Sherman's Food Adventures: Dinner @ Fortune House

Dinner @ Fortune House

OMG. My birthday again? At one point in my life, I would sooo look forward to it. C'mon. Gifts and food, people buying you drinks... what's not to like? Now, it is only a reminder of my fleeting youth (can I even say that anymore???). At the very least, the food part of it still exists and in fact, the eating destinations have gone considerably upscale. Such was the case this year since we had made plans for my birthday dinner a few weeks later at Hy's . However, my mom felt it was not right to not at least go out for dinner on my actual birth date. Hence, I got a bonus of sorts because all-of-a-sudden we headed to Fortune House at Metrotown for the 1st of my 2 birthday dinners.

As we were running late from my visit to NCIX (waiting in line as usual), my parents had already ordered and the food showed up as I sat down. Apparently, there was no option to order Duck Lettuce Wrap without ordering the 2 courses of Peking Duck, so we settled on the Seafood Lettuce Wrap. We were indifferent with this dish because seafood doesn't necessary make for a great lettuce wrap (unless it is dried oysters). I'm not blaming the restaurant at all for this because it was prepared quite well. The shrimp was cooked beautifully and the veggies were crunchy. It's just that seafood doesn't add any "meatiness". One thing we would have liked to see was a better trim job on the lettuce, some parts were discolouring.

When the next dish arrived, I was confused. Well, Viv says I'm always confused, so that shouldn't be a surprise. You see, my eyes spied eggplant while my nose smelled salted fish. Huh? Apparently, my senses weren't deceiving me. It turned out to be the Eggplant, Salted Fish and Chicken Hot Pot. Not the most usual of combinations, yet to me, it worked. Eggplant is pretty mild and with the kick of the salted fish and peppers, there was a smorgasbord of flavours going on. Just think of a Szechuan eggplant hot pot with the addition of salted fish. From the unusual to the standard, the Gai Lan with Beef was wedged onto our small table. This was executed really well. The beef was both plentiful and appealing. Good colour, well-marinated and tender, it still retained its meat texture. We appreciated that they cut the gai lan stalks into bite-sized pieces, so it was easy to pick up with our chopsticks. Moreover, the gai lan was cooked perfectly as well, being vibrant, crisp and well-seasoned. With barely any liquid at the bottom of the plate, it exemplified good wok heat too.

As if we had any more room on the table, the Seafood & Tofu Hot Pot was gingerly sandwiched in between the lettuce and eggplant. Right from the get go, it was obvious they loaded it up with a bevy of seafood. There were big scallops, shrimp, squid and basa filets mixed in with fried tofu and shiitake mushrooms on a bed of lettuce. There was just enough balanced starch-thickened sauce to coat the properly-cooked seafood (except for the squid, it was chewy). Lastly, we had to do some puzzle maneuvers to fit the Black Vinegar Pork Chops onto the table. This was probably my favourite dish of the night. These were meaty with very little in the way of fat and still had a chewy pork texture while tenderized enough that it wasn't hard to chew. They cut up the pieces into the perfect size where it could maintain its moisture through the cooking process while still being easy to pick up. In terms of flavour, I felt this used just the right amount of black vinegar. I could definitely smell it and taste, yet it didn't overwhelm the dish. There was a subtle tartness while the dish was predominantly sweet. The sauce clung onto each piece of pork beautifully where it provided all the necessary flavour without compromising the crispy parts and creating a goopy mess on the plate. Lastly, we were presented with dessert which included Almond Cookies (with a walnut on top) and Coconut Milk & Tapioca Soup. It ain't cheap to eat here, but despite what I've read on Urbanspoon, the food was prepared with good ingredients and the execution was spot-on (at least for our meal).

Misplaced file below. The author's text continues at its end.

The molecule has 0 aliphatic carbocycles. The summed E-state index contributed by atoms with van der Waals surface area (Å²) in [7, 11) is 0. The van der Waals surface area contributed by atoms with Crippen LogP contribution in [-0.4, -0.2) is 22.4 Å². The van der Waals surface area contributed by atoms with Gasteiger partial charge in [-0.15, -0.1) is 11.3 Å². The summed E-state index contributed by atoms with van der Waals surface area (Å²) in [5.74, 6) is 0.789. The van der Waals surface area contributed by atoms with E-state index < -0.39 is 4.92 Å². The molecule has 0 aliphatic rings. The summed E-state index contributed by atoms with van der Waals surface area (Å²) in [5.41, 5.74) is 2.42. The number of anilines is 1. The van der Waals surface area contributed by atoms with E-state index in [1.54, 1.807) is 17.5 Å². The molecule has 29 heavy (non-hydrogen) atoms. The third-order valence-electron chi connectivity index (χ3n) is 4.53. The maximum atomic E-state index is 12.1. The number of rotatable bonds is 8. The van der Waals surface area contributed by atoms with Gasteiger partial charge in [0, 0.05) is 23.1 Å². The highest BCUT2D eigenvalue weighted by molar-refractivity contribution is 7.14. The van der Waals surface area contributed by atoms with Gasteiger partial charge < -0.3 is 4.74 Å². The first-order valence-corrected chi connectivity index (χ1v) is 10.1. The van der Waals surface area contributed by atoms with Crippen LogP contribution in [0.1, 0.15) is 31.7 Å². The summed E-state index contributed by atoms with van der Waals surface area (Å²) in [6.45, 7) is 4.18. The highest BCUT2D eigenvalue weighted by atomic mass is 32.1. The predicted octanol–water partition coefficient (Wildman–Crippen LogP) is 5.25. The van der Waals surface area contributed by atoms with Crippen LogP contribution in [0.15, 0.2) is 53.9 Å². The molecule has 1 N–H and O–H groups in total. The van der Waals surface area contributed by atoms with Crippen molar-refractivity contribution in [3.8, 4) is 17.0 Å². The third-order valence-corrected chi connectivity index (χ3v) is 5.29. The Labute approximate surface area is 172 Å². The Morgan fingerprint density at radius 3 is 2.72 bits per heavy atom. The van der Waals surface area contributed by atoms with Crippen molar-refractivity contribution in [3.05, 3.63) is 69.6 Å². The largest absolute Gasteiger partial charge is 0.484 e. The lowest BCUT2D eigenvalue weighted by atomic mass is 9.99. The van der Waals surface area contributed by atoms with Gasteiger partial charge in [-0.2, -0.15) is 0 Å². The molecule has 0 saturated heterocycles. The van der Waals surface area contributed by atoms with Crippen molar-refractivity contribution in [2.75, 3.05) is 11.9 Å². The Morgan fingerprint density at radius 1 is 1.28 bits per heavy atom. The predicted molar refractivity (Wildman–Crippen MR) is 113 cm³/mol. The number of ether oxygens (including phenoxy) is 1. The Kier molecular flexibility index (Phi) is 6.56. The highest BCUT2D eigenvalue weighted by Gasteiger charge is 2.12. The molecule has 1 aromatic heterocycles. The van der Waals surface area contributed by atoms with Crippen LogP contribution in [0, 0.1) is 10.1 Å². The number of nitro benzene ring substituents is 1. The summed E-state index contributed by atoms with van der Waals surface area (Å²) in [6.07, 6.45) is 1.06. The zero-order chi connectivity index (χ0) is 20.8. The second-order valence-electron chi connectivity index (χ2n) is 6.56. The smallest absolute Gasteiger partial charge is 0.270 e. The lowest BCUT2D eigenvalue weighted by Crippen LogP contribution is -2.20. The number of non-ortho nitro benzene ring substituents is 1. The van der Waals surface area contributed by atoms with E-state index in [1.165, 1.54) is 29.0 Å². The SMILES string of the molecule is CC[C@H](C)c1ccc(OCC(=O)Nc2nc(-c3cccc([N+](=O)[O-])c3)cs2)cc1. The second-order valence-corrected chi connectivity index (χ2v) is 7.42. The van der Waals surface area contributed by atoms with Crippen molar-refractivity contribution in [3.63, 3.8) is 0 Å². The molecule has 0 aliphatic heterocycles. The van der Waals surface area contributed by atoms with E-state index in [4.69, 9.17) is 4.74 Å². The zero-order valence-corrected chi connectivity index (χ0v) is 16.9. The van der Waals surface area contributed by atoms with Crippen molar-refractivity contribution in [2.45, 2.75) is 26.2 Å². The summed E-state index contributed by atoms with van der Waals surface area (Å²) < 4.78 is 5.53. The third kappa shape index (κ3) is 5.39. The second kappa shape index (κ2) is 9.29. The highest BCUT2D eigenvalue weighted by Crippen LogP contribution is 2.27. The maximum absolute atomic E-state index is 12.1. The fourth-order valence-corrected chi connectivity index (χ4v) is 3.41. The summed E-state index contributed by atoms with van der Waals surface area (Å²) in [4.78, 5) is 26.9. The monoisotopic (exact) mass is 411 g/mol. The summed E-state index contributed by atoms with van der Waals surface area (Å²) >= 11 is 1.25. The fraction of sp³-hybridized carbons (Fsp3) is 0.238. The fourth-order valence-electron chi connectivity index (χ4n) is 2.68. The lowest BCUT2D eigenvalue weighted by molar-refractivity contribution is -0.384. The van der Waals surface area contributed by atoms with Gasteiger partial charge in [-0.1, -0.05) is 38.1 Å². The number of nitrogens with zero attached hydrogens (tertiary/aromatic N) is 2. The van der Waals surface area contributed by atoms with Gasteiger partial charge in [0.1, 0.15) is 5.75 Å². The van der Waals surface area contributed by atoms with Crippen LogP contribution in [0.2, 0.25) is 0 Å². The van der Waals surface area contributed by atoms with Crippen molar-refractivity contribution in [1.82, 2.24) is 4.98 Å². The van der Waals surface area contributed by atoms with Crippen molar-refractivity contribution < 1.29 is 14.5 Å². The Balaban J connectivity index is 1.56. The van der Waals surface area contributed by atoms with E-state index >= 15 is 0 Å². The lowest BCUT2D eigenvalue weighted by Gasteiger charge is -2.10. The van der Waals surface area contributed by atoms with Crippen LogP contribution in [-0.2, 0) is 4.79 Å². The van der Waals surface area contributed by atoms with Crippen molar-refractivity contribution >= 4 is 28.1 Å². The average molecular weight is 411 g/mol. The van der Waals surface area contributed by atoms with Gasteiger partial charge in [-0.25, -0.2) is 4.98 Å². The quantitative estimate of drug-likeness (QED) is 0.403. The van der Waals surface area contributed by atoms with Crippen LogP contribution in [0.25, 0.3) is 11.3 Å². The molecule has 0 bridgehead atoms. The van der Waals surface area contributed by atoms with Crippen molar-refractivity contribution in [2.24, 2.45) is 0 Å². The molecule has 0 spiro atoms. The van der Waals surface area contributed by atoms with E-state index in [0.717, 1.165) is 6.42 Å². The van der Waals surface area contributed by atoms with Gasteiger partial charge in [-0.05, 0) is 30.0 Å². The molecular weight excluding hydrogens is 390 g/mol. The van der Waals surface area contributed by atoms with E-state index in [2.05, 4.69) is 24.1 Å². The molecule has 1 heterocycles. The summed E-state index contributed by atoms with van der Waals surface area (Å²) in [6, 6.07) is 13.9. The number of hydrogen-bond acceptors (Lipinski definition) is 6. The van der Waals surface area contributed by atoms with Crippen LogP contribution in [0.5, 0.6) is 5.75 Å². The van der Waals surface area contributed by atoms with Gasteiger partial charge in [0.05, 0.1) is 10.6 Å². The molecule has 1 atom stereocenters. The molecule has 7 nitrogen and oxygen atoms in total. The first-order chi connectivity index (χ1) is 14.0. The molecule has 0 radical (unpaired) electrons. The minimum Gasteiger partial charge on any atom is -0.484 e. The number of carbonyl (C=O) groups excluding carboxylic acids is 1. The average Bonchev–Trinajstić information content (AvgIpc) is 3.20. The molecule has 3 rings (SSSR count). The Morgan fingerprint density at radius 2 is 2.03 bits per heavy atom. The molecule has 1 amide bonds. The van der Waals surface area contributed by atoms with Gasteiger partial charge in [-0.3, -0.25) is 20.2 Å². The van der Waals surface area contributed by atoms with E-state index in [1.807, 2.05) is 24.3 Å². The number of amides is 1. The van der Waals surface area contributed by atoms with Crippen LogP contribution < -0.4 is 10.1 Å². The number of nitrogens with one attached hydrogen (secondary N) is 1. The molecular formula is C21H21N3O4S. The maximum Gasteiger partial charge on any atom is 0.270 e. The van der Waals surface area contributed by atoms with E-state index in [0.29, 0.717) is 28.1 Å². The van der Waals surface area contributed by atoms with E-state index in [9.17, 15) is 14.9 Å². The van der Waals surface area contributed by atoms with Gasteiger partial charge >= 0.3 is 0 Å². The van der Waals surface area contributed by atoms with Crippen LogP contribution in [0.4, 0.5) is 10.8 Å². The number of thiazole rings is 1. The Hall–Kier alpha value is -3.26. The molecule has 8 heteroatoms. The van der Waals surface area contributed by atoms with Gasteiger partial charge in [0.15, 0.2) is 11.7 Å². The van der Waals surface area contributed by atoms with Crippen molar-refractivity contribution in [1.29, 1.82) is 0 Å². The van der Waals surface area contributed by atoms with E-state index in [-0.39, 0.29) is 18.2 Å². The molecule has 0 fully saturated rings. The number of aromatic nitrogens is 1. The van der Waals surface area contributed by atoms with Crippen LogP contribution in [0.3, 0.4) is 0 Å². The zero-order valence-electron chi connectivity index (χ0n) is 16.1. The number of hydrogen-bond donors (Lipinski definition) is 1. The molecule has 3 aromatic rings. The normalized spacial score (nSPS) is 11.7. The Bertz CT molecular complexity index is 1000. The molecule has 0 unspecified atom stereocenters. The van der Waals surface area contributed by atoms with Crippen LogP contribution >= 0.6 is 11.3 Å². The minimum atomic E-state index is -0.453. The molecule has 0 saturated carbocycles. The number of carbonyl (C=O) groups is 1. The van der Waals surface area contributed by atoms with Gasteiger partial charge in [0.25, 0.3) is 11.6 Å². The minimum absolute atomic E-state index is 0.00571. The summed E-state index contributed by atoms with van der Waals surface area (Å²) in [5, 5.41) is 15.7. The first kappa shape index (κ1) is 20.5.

The Good:
- Good ingredients
- Proper execution

The Bad:
- Expensive
- Service was not bad but we couldn't find our server for long stretches

Fortune House Seafood 福聯海鮮酒家 on Urbanspoon


KimHo said...

Before I read the actual Urbanspoon comments, I had a weird hunch they were related to dim sum. And, bingo! Except for a handful, that was the case. Similar to what you mention about dim sum service vs dinner service, it can be night and day. For dim sum, this place is literally a gong show. Close to pretty much all Chinese restaurant that take reservations, they aren't really honoured and then they are smart asses trying to jump the queue. Once inside... Well, typical Chinese restaurant service. From what you wrote, it really seems that dinner is somewhat different!

LotusRapper said...

I worked at Metrotower II for many years (and dim sum'd at FH several times) and Kim's comment is spot-on. What reservation system ??? It only gets you into another queue separate from the no-reservations (not A. Bourdain-related) queue, but no real advantage. And service is meh.

Sherman Chan said...

@KimHo @LR Yup, in my Dim Sum post, I made mention that our reservation put us in another lineup that was over 1 hour long. Why have reservations then???

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